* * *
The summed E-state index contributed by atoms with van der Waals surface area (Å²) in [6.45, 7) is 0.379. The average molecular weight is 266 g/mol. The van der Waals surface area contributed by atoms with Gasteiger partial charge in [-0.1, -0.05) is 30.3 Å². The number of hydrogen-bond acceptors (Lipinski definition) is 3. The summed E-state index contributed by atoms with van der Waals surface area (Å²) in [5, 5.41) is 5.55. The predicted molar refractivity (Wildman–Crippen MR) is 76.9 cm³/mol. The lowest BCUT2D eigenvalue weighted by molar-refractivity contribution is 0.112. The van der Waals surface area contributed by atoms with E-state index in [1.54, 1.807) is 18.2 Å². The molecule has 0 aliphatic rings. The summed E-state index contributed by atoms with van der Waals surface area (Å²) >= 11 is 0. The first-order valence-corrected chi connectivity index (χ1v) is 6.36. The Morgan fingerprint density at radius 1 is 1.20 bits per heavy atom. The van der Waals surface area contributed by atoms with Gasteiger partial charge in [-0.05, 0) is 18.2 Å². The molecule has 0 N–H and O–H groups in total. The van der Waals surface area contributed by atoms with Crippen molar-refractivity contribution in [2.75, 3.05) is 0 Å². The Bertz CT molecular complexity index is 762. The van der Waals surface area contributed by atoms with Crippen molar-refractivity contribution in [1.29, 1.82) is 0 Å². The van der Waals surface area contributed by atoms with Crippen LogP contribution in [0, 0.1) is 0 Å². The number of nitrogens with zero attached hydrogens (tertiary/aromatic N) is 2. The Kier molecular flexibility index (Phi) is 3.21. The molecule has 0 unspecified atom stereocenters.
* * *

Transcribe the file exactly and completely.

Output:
The summed E-state index contributed by atoms with van der Waals surface area (Å²) in [6.45, 7) is 0.379. The average molecular weight is 266 g/mol. The van der Waals surface area contributed by atoms with Gasteiger partial charge in [-0.1, -0.05) is 30.3 Å². The number of hydrogen-bond acceptors (Lipinski definition) is 3. The summed E-state index contributed by atoms with van der Waals surface area (Å²) in [5, 5.41) is 5.55. The predicted molar refractivity (Wildman–Crippen MR) is 76.9 cm³/mol. The lowest BCUT2D eigenvalue weighted by molar-refractivity contribution is 0.112. The van der Waals surface area contributed by atoms with E-state index in [1.54, 1.807) is 18.2 Å². The molecule has 0 aliphatic rings. The summed E-state index contributed by atoms with van der Waals surface area (Å²) >= 11 is 0. The first-order valence-corrected chi connectivity index (χ1v) is 6.36. The Morgan fingerprint density at radius 1 is 1.20 bits per heavy atom. The van der Waals surface area contributed by atoms with Gasteiger partial charge in [-0.05, 0) is 18.2 Å². The molecule has 0 N–H and O–H groups in total. The van der Waals surface area contributed by atoms with Crippen molar-refractivity contribution in [2.75, 3.05) is 0 Å². The Bertz CT molecular complexity index is 762. The van der Waals surface area contributed by atoms with Crippen molar-refractivity contribution in [1.29, 1.82) is 0 Å². The van der Waals surface area contributed by atoms with Crippen LogP contribution in [0, 0.1) is 0 Å². The number of nitrogens with zero attached hydrogens (tertiary/aromatic N) is 2. The Kier molecular flexibility index (Phi) is 3.21. The molecule has 0 unspecified atom stereocenters.